12-13-2022 01:45 PM
I have an application in CVI2020 that reads a value called PLATF from an INI file to determine what hardware platform the program will test. I set it to popup the value if it reads the only two options - 0 and 1. It seems to work great if I launch it from the desktop on Windows 10. We'll call this PROGRAM_A.
I wrote a new application today (PROGRAM_B) that checks out some hardware on the system and decides whether PROGRAM_A should run either PLATF=0 or PLATF=1. It figures that out, notifies the user, then opens up the INI file that PROGRAM_A will use and writes that value into the correct place in the INI file. I can see that happening and it works swell.
When PROGRAM_B is exiting, it closes all the panels, disposes of the INI handle, quits the user interface and just before the final 'return' to go back to Windows it uses the CVI "LaunchExecutable" function to launch PROGRAM_A. PROGRAM_B exits and PROGRAM_A runs, but it fails to access the INI file. I wondered is it was simply an unclosed handle or something, so I tried a Windows Batch file like:
Same deal. PROGRAM_A detected what it wanted, wrote out the INI file and the PROGRAM_B ran without reading it. Arrgh.
So I then commented out the code in PROGRAM_A that writes anything. It actually doesn't even open up the INI file. It detects what it wants and then exits without telling anyone. In the batch file PROGRAM_B still won't read the INI file. But if I don't run PROGRAM_A first it does.
Any suggestions where to start looking for this? Are there weird CVI rules explain how an INI file might fail to read depending on how a program is launched? I really don't know what to try next short of putting command line arguments in PROGRAM_B.
Solved! Go to Solution.
12-13-2022 04:53 PM
Are you receiving any error when trying to access the ini file in the second program?
12-14-2022 07:39 AM
I added a MessagePopup after trying to access the INI file and it is failing with an error -94. I can go hunt around for a cheatsheet to decode this, or maybe you know of one?
Thanks for the quick reply and reminding me to have tried the obvious. 🙂
12-14-2022 07:46 AM
I found a decoder - Error -94 says the file isn't found. So when I run the program from the directory, the path of the INI file (which is relative - it starts with "..\") works fine. If I put a batch file in the that same directory with a call to the executable, it fails. So somehow, running within a batch file changes the effective start directory. The program doesn't think it's in the directory it's running from.
12-14-2022 08:09 AM - edited 12-14-2022 08:10 AM
The return codes from functions in IniFile instrument are listed in the function help: here the documentation for Ini_ReadFromFile.htm.
What you may want to do is to trace the pathname you pass to the function before accessing the ini file: a MessagePopup may be enough to clarify which pathname the program is trying to access. Keep in mind that a relative pathname is interpreted with reference to the current working directory, which I have found a rather obscure concept (additionally it can vary from time to time depending on which IO functions you call).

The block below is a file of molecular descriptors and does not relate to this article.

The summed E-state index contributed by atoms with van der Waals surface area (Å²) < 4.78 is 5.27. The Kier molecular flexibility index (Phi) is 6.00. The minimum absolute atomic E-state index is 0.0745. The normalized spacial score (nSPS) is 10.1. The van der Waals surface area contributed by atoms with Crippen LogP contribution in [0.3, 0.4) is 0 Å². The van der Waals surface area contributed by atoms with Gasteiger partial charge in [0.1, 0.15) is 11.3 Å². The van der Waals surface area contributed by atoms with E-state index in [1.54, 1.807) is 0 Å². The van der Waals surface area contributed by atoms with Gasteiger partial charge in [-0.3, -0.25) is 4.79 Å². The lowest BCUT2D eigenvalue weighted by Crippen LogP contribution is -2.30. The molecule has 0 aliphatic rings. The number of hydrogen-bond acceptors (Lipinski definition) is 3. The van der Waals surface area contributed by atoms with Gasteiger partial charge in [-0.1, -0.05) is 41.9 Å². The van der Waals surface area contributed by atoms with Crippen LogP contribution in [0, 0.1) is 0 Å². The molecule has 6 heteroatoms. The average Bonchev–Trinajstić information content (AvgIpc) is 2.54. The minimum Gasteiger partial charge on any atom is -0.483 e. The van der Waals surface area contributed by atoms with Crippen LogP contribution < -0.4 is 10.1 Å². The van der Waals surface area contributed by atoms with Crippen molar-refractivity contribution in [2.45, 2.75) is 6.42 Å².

In any case it an be get with GetDir () and set wit SetDir () so you have all the instruments to understand what's happening and patch it.
12-14-2022 10:09 AM
Indeed it is some odd directory issue. I will explore it with GetDir() [I didn't know about that] but so much of the program is dependent on relative paths that my ability to fix it all is limited. My suspicion is that within a .BAT file the code thinks it's in a different directory - and as you said - it is a rather obscure thing. Yet another *feature* of Windows. 🙂
12-14-2022 04:53 PM
You could also translate relative to absolute paths by calling:
12-15-2022 07:43 AM
Nope, not an odd directory issue. When you launch the PROGRAM_A from PROGRAM_B through LaunchExecutable() is is launched as child process. That means it inherits all kind of attributes from the launching program including the current directory setting. This current directory setting is used to complete relative paths in the C runtime library.
Under a multitasking OS like Windows, a current directory settings is a real anachronism, but in the interest of backwards compatibility it was maintained. However Windows has various particularities such as when you open the standard file select dialog in an application, the current directory setting will be updated to the directory it was in when the dialog is dismissed. It makes the current directory completely unreliable for any GUI process.
Explorer goes through some extra hoops to set the current directory of a process to the actual directory you were in when double clicking an executable. This is usually the same directory that the executable is located in (unless you happen to have shortcuts or symlinks or similar).
So as summary: Using relative paths to reference a file in a GUI application is asking for real problems if that application also allows to open a file select dialog. And even if it doesn't, the current directory it may use to resolve such a path will depend on how the executable is launched.
If you reference files on disk you should NEVER use relative paths. If you know it is located in the same directory as your executable, determine the path for the directory your executable is in, append the file name and then open the file with an absolute name.
12-15-2022 07:51 AM
Well said, also know that the permissions for the ini files present with your executable may not allow writing, depending on Windows version.
I used to create distributions of my programs to distribute and include an ini file with them for their settings, to be installed in the same directory.
That started failing with Win7 (I think ?) as a program can no longer write in c:\Program Files, even in its own directory. You now have to go through all kinds of hoops to figure out where the user's home dir is and save there.